“The first time I passed him when the yellow come out, I went in there and I thought I had him cleared into one when the yellow was coming out. I heard him throttle up and stay right beside and I thought, Damn, he’s still here. So then the next time, once I finally cleared him, I’m like, ‘Here’s the deal — if I go in soft one time into a corner, he’s gonna pass me or slide me or do something because he just drives hard, that’s the way he is. I just know Darrell. I knew I just couldn’t roll the top like I was. I thought I’d get beat doing that, so I just went in as hard as I could through the middle. I don’t think it helped us because our exit was really bad, but at that point I had to do it.”
After McCreadie lost momentum a bit off turn four heading to the white flag and led the lap by mere inches over Lanigan, he ran the final circuit much better.
“The last lap I didn’t know where (Lanigan) was at, but I saw the pictures (flashes) going off so I figured he must have been right there,” McCreadie said. “I made it through one and two better the last lap, and when I went into three I got it bent better and clipped the traction. I missed the traction the lap before and got in a full push (allowing Lanigan to get a run), and then the next lap I clipped the traction and it just launched me.”
McCreadie succinctly summed up the difference in the race that propelled him to victory lane: “The luck was the restart, just (Lanigan) not knowing you could do what we did. I think everybody kind of got married to the bottom and didn’t realize there was anything else out there. Sometimes it’s way better to not be the leader. If he was in second and I was leading, he would’ve did it to me.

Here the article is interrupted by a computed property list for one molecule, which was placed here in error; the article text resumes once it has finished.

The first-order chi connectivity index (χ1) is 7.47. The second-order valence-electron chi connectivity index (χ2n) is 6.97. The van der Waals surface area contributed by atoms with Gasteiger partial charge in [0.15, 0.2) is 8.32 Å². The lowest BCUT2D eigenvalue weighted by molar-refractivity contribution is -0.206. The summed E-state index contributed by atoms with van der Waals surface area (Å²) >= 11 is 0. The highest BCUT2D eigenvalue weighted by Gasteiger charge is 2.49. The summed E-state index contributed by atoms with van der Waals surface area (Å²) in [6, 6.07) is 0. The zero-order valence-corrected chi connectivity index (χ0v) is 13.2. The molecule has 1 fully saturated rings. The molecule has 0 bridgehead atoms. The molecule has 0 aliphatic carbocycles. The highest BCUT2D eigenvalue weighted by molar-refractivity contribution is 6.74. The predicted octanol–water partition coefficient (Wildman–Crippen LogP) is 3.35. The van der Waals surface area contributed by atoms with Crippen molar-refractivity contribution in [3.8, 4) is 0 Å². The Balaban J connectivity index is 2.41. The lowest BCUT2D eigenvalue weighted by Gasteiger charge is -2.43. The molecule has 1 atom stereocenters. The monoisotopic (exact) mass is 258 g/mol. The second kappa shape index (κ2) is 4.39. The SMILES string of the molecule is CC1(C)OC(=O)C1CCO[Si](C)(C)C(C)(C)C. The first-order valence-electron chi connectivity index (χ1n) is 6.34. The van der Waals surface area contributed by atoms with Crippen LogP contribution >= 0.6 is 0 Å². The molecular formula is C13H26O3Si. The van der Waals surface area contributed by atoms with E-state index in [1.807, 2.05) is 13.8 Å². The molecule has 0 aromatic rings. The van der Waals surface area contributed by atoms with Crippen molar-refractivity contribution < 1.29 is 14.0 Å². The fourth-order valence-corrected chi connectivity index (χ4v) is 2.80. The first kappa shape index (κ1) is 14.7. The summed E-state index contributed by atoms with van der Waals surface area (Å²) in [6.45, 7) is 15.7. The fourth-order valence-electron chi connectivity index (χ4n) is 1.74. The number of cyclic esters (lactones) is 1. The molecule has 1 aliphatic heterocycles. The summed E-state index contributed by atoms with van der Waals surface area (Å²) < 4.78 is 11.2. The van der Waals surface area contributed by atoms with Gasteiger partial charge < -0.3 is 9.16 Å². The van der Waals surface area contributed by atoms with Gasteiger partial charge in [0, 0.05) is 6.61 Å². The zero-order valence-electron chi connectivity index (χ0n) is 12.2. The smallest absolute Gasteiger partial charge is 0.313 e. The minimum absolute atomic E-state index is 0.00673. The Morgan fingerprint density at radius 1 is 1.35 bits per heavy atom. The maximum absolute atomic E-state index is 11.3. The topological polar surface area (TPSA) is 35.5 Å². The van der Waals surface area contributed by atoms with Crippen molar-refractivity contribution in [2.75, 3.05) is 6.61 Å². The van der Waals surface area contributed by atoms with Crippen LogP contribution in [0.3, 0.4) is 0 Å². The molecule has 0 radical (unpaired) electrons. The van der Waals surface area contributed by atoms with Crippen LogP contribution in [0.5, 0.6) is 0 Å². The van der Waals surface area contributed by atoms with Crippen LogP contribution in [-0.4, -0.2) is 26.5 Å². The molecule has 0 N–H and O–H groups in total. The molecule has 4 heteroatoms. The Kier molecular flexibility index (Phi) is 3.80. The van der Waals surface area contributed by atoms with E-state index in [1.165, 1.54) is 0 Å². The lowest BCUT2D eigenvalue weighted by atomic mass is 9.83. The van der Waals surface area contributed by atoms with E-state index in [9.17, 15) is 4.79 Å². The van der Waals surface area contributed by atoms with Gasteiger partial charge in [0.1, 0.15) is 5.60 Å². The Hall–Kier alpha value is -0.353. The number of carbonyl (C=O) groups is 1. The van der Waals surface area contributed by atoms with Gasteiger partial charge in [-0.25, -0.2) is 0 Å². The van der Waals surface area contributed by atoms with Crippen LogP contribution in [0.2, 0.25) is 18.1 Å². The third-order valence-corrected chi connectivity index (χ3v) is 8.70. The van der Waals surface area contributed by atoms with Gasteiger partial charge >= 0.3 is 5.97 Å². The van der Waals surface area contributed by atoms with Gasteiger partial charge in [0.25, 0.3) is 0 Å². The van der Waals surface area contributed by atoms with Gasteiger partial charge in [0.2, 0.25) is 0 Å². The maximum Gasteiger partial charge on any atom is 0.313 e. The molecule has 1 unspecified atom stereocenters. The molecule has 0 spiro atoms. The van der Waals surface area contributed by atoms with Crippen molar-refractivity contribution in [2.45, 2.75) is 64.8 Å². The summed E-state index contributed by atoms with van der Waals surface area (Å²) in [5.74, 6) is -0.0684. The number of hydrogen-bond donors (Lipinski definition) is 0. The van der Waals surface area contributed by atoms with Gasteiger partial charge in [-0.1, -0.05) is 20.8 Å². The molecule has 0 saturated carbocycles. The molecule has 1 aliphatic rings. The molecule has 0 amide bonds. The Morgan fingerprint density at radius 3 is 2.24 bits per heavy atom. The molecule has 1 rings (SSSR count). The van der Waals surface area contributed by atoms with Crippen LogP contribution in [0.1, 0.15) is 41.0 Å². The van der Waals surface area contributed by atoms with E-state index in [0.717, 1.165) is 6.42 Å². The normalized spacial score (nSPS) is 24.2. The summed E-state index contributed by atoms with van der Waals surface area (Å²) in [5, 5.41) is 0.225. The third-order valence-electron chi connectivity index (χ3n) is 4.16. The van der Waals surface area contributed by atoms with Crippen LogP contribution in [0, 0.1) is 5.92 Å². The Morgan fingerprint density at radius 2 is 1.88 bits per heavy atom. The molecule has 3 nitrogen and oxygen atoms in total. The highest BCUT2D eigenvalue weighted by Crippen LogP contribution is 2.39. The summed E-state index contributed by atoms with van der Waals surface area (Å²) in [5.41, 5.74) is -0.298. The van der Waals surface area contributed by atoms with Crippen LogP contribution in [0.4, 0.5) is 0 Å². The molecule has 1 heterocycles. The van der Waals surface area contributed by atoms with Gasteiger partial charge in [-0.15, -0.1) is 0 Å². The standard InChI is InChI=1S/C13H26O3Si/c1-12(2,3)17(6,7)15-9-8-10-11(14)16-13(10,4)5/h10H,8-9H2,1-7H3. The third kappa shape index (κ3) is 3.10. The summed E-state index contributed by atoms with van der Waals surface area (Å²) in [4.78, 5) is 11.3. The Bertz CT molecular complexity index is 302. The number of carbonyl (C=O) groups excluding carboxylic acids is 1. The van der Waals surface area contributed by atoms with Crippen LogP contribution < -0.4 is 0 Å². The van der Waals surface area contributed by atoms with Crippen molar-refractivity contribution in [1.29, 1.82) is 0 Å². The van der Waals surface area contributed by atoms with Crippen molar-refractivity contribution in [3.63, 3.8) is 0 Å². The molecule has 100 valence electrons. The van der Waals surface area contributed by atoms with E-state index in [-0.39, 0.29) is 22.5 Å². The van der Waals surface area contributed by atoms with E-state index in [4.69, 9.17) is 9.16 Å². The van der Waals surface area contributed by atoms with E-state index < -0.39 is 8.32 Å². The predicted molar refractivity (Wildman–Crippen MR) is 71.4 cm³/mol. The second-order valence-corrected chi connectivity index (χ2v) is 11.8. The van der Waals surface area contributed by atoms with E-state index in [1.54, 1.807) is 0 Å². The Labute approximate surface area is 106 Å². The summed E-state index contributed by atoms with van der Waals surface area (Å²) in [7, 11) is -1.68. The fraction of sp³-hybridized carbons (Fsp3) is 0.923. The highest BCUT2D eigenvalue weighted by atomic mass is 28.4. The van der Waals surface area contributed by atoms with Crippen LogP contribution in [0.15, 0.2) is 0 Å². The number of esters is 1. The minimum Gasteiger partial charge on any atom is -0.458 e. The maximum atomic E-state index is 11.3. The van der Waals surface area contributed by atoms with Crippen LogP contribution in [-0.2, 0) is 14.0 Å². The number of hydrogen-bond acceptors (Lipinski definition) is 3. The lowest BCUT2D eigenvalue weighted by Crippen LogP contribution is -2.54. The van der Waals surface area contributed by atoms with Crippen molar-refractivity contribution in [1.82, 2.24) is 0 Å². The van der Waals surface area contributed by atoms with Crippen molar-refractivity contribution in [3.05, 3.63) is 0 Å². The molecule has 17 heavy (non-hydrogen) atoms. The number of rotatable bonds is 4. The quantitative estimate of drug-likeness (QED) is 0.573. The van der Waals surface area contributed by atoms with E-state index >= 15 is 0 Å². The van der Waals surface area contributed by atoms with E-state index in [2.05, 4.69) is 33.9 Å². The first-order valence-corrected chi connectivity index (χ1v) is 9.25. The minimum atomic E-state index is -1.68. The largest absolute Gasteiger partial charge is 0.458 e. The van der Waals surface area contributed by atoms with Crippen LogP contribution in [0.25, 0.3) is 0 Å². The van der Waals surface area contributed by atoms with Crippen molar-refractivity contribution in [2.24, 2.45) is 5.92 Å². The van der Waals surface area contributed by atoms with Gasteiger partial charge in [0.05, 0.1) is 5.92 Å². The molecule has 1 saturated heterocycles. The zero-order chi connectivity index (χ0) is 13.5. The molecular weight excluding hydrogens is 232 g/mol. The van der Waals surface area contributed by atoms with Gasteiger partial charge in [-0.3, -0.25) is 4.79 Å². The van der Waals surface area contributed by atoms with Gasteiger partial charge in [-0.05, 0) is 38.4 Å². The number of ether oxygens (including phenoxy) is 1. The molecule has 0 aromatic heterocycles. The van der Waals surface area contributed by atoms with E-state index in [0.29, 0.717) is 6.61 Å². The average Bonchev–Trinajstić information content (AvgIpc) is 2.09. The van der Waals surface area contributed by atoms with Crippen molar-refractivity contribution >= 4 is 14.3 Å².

“I hate it for Darrell,” he continued. “He’s as tough as they come, but we needed a win bad.”
Lanigan could only shake his head in exasperation after falling short once again in the Firecracker 100. He previous finished second in 2008, ’09, ’10 and ’12.
“I didn’t need that caution,” Lanigan said of the slowdown for Weiss just after he had overtaken the star-crossed Canadian for the lead. “It seemed like after my tires cooled off I couldn’t go as good. I knew once McCreadie got beside me on that first restart I was in trouble. I was like … man, I just couldn’t go. There’s only so much you can do to warm ‘em up under caution.
“It’s kind of hard to lead. They can kind of move around back there and find a better groove, but it is what it is. We jut got beat. That’s racing. They had a caution with five to go we didn’t need, and he was good at the end.
“We got a good piece,” he added. “We just came up a little short. We’re very disappointed, but we’ll take second. Timmy did a good job.”
McCreadie was riding high after his late-race dramatics in a race in which he’s enjoyed quite of bit of success over the years. Saturday marked his 10th career Firecracker 100 feature start and he’s finished outside the top 10 just once, in 2014 when he was a still-respectable 12th.